If one were to open up a dictionary, it can be safely assumed that under “insanity” you will find “the state of being insane.”  Unfortunately, dictionaries only define root words because their respective writers are lazy bums.  Some, for your sake, let us start off with the definition of “insane.”  To be insane is to be considered “mad, extravagant, outrageous, or insane (yes, they used the word in the definition).”  So, to sum things up, the definition of insanity is “the state of being mad, extravagant, outrageous, or insane.”  If you looked up the definition for any of these words, I am equally sure that the word insane would be used in their as well.  Oddly enough, this cannot be blamed solely on the laziness of dictionary authors.

This word first came into use around 1580, being derived from the term insane, first coming into use in 1550.  These words were derived from the Latin phrases “Insanitatem” and “Insanus,” respectively.  Apparently, when people started acting, well, insane,m everybody thought “What the Hell do we call the nut jobs?” to which someone of slightly higher intelligence retorted “Apparently the Romans had a word for it, let us change the last few letters and use said phrase!”  This, of course, brings us back to the issue of insanity’s apparent (and yes, I have used this word three times in two sentences) lack of a definition.

Insanity – as well as sanity, for that matter – by it’s very nature is almost impossible to give a solid definition to.  There was once a definition, commonly quoted as insanity as “repeating the same act over and over again whilst expecting different results.”  For example, if somebody were to clasp there hands and ask a magic sky being to solve all of their problems everyday, even though they never saw results, they would be completely insane, as well as an idiot.  This definition, however, did not account for any outside factors that can make someone who constantly repeats an act completely sane.  In older times, insanity commonly referred to those who, by birth or through environment, lost all common sense.  Examples would be in Othello, where the titular character can be said to have gone insane after murdering his wife for reasons based purely on speculation.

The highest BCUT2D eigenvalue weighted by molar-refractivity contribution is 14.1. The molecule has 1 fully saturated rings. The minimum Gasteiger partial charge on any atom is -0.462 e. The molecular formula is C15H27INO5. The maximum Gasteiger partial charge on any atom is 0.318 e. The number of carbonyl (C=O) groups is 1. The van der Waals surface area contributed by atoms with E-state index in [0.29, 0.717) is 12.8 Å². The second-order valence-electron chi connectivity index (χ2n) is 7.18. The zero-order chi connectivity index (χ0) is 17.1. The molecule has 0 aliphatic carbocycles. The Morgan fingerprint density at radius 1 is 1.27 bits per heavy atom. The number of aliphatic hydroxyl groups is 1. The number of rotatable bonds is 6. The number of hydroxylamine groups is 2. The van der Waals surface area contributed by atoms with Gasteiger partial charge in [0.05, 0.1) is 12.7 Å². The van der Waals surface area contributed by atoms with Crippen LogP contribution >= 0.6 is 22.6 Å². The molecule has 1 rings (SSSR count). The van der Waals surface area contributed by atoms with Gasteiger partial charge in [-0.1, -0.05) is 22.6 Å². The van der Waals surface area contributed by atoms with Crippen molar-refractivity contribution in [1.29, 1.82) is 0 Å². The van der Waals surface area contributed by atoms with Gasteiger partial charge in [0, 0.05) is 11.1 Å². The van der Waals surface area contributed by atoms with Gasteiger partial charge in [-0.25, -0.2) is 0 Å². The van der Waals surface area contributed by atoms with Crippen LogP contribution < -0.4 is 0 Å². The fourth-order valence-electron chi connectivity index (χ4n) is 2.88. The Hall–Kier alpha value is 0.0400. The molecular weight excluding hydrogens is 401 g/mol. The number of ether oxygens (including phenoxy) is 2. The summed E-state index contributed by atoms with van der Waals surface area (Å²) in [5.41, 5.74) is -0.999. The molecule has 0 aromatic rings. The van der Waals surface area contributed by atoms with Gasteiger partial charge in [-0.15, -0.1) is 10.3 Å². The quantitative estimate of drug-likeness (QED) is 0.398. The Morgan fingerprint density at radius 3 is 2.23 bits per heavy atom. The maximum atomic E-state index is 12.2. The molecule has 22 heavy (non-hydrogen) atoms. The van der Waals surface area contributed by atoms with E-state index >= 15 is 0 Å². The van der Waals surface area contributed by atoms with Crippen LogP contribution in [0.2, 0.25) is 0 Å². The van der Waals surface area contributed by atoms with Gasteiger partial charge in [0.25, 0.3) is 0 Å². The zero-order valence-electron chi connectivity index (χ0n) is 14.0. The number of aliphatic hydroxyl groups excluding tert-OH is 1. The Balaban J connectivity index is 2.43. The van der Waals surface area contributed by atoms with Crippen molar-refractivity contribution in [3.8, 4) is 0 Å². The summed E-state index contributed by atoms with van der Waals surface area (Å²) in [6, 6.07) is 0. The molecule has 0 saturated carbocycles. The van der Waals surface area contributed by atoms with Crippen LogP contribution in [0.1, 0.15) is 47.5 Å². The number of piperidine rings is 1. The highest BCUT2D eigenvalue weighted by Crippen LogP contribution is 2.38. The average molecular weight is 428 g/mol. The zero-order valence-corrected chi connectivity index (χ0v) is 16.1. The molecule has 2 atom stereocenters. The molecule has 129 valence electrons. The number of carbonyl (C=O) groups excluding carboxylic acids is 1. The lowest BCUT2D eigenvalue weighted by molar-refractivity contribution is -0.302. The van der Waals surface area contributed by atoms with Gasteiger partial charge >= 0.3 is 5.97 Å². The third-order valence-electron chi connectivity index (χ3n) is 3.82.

Today, however, insanity has become more of a general terms for suffering a mental condition along the lines of schizophrenia, the multiple identity complex, or attending the Church of Scientology.  An example of this definition would be more like Alex from A Clockwork Orange, who has no regret or pity in committing deeds such as battery or rape for pure sportsmanship.  He would be insane because he has always lacked key features of human emotion and cognitive thought.  While not in a dictionary, this definition is definitely what most will assume you mean when speaking of “insanity.”

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1 Comment

  1. I hate when a word is used in a definition. I recognize this speaks to the preciseness in meaning, but I find this as circular logic.


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